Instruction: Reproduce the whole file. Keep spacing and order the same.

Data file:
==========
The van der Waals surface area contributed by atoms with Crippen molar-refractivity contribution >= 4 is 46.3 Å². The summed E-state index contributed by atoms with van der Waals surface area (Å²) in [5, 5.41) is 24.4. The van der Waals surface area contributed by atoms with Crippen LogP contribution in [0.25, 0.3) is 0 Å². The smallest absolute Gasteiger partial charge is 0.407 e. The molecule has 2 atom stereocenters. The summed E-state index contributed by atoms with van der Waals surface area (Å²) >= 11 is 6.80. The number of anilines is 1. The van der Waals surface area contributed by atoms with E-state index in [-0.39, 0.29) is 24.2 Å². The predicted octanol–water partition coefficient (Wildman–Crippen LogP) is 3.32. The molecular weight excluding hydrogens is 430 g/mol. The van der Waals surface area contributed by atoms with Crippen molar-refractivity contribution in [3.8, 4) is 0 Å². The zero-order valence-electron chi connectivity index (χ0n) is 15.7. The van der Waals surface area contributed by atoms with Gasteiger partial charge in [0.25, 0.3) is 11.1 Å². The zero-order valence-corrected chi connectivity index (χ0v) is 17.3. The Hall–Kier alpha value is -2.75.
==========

The van der Waals surface area contributed by atoms with Crippen molar-refractivity contribution >= 4 is 46.3 Å². The summed E-state index contributed by atoms with van der Waals surface area (Å²) in [5, 5.41) is 24.4. The van der Waals surface area contributed by atoms with Crippen LogP contribution in [0.25, 0.3) is 0 Å². The smallest absolute Gasteiger partial charge is 0.407 e. The molecule has 2 atom stereocenters. The summed E-state index contributed by atoms with van der Waals surface area (Å²) >= 11 is 6.80. The number of anilines is 1. The van der Waals surface area contributed by atoms with E-state index in [-0.39, 0.29) is 24.2 Å². The predicted octanol–water partition coefficient (Wildman–Crippen LogP) is 3.32. The molecular weight excluding hydrogens is 430 g/mol. The van der Waals surface area contributed by atoms with Crippen molar-refractivity contribution in [3.8, 4) is 0 Å². The zero-order valence-electron chi connectivity index (χ0n) is 15.7. The van der Waals surface area contributed by atoms with Gasteiger partial charge in [0.25, 0.3) is 11.1 Å². The zero-order valence-corrected chi connectivity index (χ0v) is 17.3. The Hall–Kier alpha value is -2.75.